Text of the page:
A beautifully carved Mexican mask, this folk art piece is from the state of Guerrero. Made of lightweight wood, the human face has blue eyes surrounded by top and bottom lashes, heavy exaggerated eyebrows and bright red cheeks--all classic characteristics of Guerrero masks. His feather headdress has individual red feathers tipped in white, secured with a red, white and black band over his forehead.
Each of his eyes is pierced by an irregularly shaped, gouged out hole to see through (narrowly). There is a hole on each side, just above the headband, for tying on the mask and one at the very top for hanging up when not in use. These holes are perfectly round, probably made with a hand drill. The mask is sized to fit over the face, measuring 11 inches top to bottom and 7 1/2 inches across the widest part. It projects out 4 inches to the tip of the nose (check out the blue painted nostrils) and weighs 7 ounces. The back is plain, dark, slightly rough wood.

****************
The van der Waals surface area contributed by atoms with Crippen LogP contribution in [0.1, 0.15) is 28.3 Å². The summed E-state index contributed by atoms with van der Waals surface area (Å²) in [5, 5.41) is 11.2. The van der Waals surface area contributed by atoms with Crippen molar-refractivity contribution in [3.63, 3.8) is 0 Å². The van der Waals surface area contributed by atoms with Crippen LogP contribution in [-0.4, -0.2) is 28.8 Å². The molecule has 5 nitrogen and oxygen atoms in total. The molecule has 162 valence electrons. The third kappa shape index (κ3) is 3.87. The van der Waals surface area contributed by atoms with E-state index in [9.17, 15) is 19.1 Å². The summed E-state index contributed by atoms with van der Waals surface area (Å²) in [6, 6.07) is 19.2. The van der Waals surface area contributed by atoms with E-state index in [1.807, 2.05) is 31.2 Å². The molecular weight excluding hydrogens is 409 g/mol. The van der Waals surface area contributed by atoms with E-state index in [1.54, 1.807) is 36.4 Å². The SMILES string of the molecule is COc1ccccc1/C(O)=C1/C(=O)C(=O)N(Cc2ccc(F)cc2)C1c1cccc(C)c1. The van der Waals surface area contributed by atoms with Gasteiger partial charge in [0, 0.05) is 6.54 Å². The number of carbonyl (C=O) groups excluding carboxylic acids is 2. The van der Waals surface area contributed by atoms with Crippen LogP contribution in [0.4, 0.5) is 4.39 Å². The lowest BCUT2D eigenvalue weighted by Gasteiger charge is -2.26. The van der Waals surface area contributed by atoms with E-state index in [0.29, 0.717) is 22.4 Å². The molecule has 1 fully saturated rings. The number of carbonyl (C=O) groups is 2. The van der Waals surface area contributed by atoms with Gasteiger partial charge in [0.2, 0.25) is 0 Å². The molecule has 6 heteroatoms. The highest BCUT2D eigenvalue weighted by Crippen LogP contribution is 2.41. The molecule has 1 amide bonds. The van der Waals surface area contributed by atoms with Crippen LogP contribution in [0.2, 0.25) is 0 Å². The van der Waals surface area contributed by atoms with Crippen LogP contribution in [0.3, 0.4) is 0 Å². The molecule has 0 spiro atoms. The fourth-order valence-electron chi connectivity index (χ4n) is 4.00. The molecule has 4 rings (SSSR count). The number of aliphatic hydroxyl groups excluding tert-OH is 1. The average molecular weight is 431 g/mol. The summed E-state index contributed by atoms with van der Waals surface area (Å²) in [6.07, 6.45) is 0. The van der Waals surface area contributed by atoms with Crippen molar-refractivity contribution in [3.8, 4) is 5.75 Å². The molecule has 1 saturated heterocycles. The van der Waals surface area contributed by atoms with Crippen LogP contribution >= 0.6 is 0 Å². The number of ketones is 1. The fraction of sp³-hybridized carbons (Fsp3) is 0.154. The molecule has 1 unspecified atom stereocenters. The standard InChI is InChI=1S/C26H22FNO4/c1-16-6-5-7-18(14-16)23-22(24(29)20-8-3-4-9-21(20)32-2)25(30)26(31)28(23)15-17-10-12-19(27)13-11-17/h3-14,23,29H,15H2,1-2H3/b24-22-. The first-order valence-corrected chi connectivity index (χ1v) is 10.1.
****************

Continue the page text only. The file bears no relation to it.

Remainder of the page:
This dance mask is in good condition, with chips to the projecting nose, which seem to happen to many painted masks, but no cracks or broken pieces. Since carved masks have been made in Mexico for thousands of years and are still being made for both ceremonial dances and as decorative items for sale, it is difficult to date this one except to say that it definitely has not been made recently. It is a handsome collector's item that can be displayed propped up, placed on a stand or hung on the wall.